Jimmy Jam & Terry Lewis Talk Janet Jackson’s ‘Unbreakable’ & Creating Timeless Music: Idolator Interview
When one thinks of a music producer who made waves in the industry, my generation may bring up names like Timbaland, Max Martin, Dr. Dre or Pharrell. But let’s not forget the ones before who have (and still are) breaking boundaries across almost all genres! In comes Jimmy Jam & Terry Lewis, who for decades have been putting their creative heads together to birth indelible, trailblazing songs for dozens of your favorite artists — most notably of course, Janet Jackson.
The legendary entertainer reunited with the equally legendary production team on her new Unbreakable album, which is Janet’s first since 2008’s Discipline. So naturally, Jimmy and Terry had a lot to share with me about this new musical chapter!
Read on to see what the production duo had to say about working on Unbreakable, their definition of a “comeback,” the 30th anniversary of Control, the new generation of music and much more below.
What was your reaction when Janet called you up and said, “Hey, I’m ready to make another record.”
JIMMY JAM: I was really happy because over the last seven years we’ve had a lot of conversations about working together on a new project. I remember having lunch with her probably two years ago, and we talked about everything else but recording — we didn’t need to. It was really about getting to know each other again and just catching up again. In that moment I knew we were going to do something musically. I didn’t know when, but I had that feeling. When it finally got serious was when her management talked about wanting to see something happen. Once that got formalized, we began the process like we did with every album. Just to clarify, I count from Control to All 4 U as the albums that were done the way we enjoyed recording with just the three of us and no outside influence — and those first five albums were done like that. For Unbreakable we felt the need to go back to that, and we basically recorded for six months. No one knew we were recording! Everyone kept asking, “When are you guys going to start?” We kept saying we were planning, meanwhile we already had six or seven songs done. The process worked fantastic!
TERRY LEWIS: One thing that I always say is that Janet is too important in music. She has a voice that people still value, so I thought it was a great sense of timing for her. And obviously she only does [record] when she has something to say.
So what made 2015 the right time to create an album?
TL: I think as an artist you feel it in your soul. It’s not a timeline based on years or what everybody else wants — it’s exuded by you. So she had to be comfortable in where she is in life to spread her music around the world, and that’s what she’s doing.
While recording the album, did you feel any pressure to compete with the new girls? For example, Madonna’s Rebel Heart album includes some sounds that are reflected in current pop music. Or did you just want to go back to the basics?
JJ: As far as competing, there was no sense of that because we’re fans of all the ladies out there doing their thing. I think it’s more about making an album that’s true to us and sounds like Janet — whether it’s a piano ballad or a house record. When you think about Janet’s history in music and her catalogue, you have uptempo fun sounds like “Escapade” and “Miss You Much,” the really funky “What Have You Done For Me Lately” and “Nasty” songs, and the rock-inspired “Black Cat” — and it’s all her! So it’s not about trying to be trendy, it’s taking all those kinds of music that she loves and making it sound like her. If it sounds like Janet, that means we’ve done our job. If we aimed the record at anyone, it would definitely be her fans. That was the whole spirit of the record.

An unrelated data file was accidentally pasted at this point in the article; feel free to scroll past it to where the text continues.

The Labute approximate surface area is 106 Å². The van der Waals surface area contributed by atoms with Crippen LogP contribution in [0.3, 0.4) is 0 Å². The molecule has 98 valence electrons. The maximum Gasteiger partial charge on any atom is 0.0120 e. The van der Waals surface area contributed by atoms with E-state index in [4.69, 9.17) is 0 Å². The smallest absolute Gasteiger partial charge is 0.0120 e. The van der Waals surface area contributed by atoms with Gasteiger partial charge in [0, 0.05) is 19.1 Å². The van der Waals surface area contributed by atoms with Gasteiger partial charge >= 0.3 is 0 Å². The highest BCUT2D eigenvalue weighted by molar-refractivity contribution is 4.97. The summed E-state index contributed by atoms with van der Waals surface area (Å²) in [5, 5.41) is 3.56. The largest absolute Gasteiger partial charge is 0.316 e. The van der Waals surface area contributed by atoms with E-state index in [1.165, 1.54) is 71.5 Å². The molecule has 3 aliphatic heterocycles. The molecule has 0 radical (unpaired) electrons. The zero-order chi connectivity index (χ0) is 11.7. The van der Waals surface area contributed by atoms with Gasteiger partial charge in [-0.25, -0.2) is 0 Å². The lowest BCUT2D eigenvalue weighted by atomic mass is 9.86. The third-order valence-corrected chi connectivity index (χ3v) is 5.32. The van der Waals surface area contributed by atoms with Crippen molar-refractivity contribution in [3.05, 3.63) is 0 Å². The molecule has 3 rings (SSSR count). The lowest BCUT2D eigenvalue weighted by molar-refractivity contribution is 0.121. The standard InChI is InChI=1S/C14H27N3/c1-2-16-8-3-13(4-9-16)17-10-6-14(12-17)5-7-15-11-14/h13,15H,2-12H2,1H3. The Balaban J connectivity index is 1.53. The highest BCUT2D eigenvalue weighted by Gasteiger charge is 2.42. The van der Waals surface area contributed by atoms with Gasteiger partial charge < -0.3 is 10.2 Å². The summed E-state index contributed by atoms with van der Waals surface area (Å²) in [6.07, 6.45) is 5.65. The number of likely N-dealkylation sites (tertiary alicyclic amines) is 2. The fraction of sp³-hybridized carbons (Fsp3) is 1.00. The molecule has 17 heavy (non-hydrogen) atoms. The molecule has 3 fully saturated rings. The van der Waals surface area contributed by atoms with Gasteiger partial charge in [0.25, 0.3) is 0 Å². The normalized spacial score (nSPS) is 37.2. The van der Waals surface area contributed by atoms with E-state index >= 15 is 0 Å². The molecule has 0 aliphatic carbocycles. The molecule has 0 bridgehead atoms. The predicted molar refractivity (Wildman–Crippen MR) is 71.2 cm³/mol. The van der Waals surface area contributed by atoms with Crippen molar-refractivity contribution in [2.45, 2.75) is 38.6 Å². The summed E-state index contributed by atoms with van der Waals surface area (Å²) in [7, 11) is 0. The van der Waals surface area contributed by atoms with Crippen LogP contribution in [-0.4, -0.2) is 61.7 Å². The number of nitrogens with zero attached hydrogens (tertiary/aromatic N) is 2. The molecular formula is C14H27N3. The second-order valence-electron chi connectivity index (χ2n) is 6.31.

A lot of divas are making comebacks lately, but there are millennials who may just be getting introduced to their sound now. How do you think Janet’s new record will impact the younger generation?
TL: You say “comeback,” and I just say come out! When artists that prolific don’t feel like putting out an album, it’s not that they disappeared — they just chose to live life. In order to put out new music and have great things to say, you’ve got to live some life! You can have writers put things in your mouth, but things that come from the soul reach the soul. Janet comes out when she’s ready, and so does Madonna and Mariah or anyone else. But what do they have to offer? Themselves and their individual style, and I don’t try to pit one against the other because I think that’s very unfair. And they are all very successful. If they announce a tour without new music, they can sell dates, right?
Oh, of course, in a matter of minutes!
TL: And some people can top the chart, and can’t sell tickets! So I think this whole old school vs. new school thing is crazy. There’s only school — either you learn or you don’t. Without the music before us, music now wouldn’t even exist. We can never lose sight of the quality of music from the ’70s and ’80s, for example.
So what was the most fun song to record in the studio while creating Unbreakable?
JJ: It’s tough because I haven’t had enough separation from it, and different songs have been my favorite at different times. It’s funny because no one has ever asked me that question! When I started playing the album, I end up listening to the whole thing without stopping. It’s like watching a really good movie. My son’s favorite song is “Broken Hearts Heal,” and his opinion means a lot to me. If I had to listen to a song right now, it would probably be “Well Traveled.” It really sums up her worldly experience. Plus I just got off the road with her and the song was kind of the soundtrack in my head. Have you listened to the album?